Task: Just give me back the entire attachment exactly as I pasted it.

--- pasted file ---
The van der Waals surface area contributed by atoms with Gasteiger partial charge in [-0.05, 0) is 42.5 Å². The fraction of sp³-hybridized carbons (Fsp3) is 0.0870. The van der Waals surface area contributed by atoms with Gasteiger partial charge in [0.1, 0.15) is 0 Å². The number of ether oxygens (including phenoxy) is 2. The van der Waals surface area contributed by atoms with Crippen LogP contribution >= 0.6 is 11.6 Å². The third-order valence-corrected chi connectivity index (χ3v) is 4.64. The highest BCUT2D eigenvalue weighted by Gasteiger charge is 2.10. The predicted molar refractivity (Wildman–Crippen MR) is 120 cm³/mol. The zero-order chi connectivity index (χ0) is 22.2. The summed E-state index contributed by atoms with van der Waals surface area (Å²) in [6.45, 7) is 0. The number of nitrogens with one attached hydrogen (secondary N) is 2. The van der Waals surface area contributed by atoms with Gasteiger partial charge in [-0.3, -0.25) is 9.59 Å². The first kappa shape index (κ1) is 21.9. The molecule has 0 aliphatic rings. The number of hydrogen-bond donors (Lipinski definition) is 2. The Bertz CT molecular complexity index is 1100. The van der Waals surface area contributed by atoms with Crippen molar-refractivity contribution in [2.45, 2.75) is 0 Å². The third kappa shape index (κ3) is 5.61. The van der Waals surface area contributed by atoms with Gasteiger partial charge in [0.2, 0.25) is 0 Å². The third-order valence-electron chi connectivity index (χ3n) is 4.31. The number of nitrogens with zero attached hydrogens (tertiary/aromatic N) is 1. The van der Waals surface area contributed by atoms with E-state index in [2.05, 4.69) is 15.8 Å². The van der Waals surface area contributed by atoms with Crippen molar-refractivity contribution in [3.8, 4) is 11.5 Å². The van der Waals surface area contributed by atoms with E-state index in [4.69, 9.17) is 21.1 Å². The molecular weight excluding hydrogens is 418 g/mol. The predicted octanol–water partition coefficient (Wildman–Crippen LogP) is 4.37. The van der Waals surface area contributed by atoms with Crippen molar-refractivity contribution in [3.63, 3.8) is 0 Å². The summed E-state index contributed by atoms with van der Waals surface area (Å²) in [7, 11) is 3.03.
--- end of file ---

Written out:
The van der Waals surface area contributed by atoms with Gasteiger partial charge in [-0.05, 0) is 42.5 Å². The fraction of sp³-hybridized carbons (Fsp3) is 0.0870. The van der Waals surface area contributed by atoms with Gasteiger partial charge in [0.1, 0.15) is 0 Å². The number of ether oxygens (including phenoxy) is 2. The van der Waals surface area contributed by atoms with Crippen LogP contribution >= 0.6 is 11.6 Å². The third-order valence-corrected chi connectivity index (χ3v) is 4.64. The highest BCUT2D eigenvalue weighted by Gasteiger charge is 2.10. The predicted molar refractivity (Wildman–Crippen MR) is 120 cm³/mol. The zero-order chi connectivity index (χ0) is 22.2. The summed E-state index contributed by atoms with van der Waals surface area (Å²) in [6.45, 7) is 0. The number of nitrogens with one attached hydrogen (secondary N) is 2. The van der Waals surface area contributed by atoms with Gasteiger partial charge in [-0.3, -0.25) is 9.59 Å². The first kappa shape index (κ1) is 21.9. The molecule has 0 aliphatic rings. The number of hydrogen-bond donors (Lipinski definition) is 2. The Bertz CT molecular complexity index is 1100. The van der Waals surface area contributed by atoms with Crippen molar-refractivity contribution in [2.45, 2.75) is 0 Å². The third kappa shape index (κ3) is 5.61. The van der Waals surface area contributed by atoms with Gasteiger partial charge in [0.2, 0.25) is 0 Å². The third-order valence-electron chi connectivity index (χ3n) is 4.31. The number of nitrogens with zero attached hydrogens (tertiary/aromatic N) is 1. The van der Waals surface area contributed by atoms with E-state index in [2.05, 4.69) is 15.8 Å². The van der Waals surface area contributed by atoms with Crippen molar-refractivity contribution in [3.8, 4) is 11.5 Å². The van der Waals surface area contributed by atoms with E-state index in [4.69, 9.17) is 21.1 Å². The molecular weight excluding hydrogens is 418 g/mol. The predicted octanol–water partition coefficient (Wildman–Crippen LogP) is 4.37. The van der Waals surface area contributed by atoms with Crippen molar-refractivity contribution in [3.63, 3.8) is 0 Å². The summed E-state index contributed by atoms with van der Waals surface area (Å²) in [7, 11) is 3.03.